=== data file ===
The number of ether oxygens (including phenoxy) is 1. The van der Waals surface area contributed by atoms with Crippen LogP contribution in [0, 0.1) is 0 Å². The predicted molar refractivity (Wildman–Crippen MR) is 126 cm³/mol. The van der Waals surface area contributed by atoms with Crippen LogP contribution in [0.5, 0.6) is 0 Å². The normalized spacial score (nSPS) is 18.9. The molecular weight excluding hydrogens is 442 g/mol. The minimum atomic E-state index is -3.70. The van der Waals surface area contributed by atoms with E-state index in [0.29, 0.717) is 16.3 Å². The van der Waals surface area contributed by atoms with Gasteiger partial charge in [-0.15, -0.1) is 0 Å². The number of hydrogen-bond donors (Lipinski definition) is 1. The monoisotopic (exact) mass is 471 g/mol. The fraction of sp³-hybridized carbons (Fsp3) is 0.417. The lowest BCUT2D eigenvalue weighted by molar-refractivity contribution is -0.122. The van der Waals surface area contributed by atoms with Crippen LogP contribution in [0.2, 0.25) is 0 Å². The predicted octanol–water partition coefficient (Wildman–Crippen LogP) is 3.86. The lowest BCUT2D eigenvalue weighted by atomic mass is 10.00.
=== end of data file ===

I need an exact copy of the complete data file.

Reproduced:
The number of ether oxygens (including phenoxy) is 1. The van der Waals surface area contributed by atoms with Crippen LogP contribution in [0, 0.1) is 0 Å². The predicted molar refractivity (Wildman–Crippen MR) is 126 cm³/mol. The van der Waals surface area contributed by atoms with Crippen LogP contribution in [0.5, 0.6) is 0 Å². The normalized spacial score (nSPS) is 18.9. The molecular weight excluding hydrogens is 442 g/mol. The minimum atomic E-state index is -3.70. The van der Waals surface area contributed by atoms with E-state index in [0.29, 0.717) is 16.3 Å². The van der Waals surface area contributed by atoms with Gasteiger partial charge in [-0.15, -0.1) is 0 Å². The number of hydrogen-bond donors (Lipinski definition) is 1. The monoisotopic (exact) mass is 471 g/mol. The fraction of sp³-hybridized carbons (Fsp3) is 0.417. The lowest BCUT2D eigenvalue weighted by molar-refractivity contribution is -0.122. The van der Waals surface area contributed by atoms with Crippen LogP contribution in [0.2, 0.25) is 0 Å². The predicted octanol–water partition coefficient (Wildman–Crippen LogP) is 3.86. The lowest BCUT2D eigenvalue weighted by atomic mass is 10.00.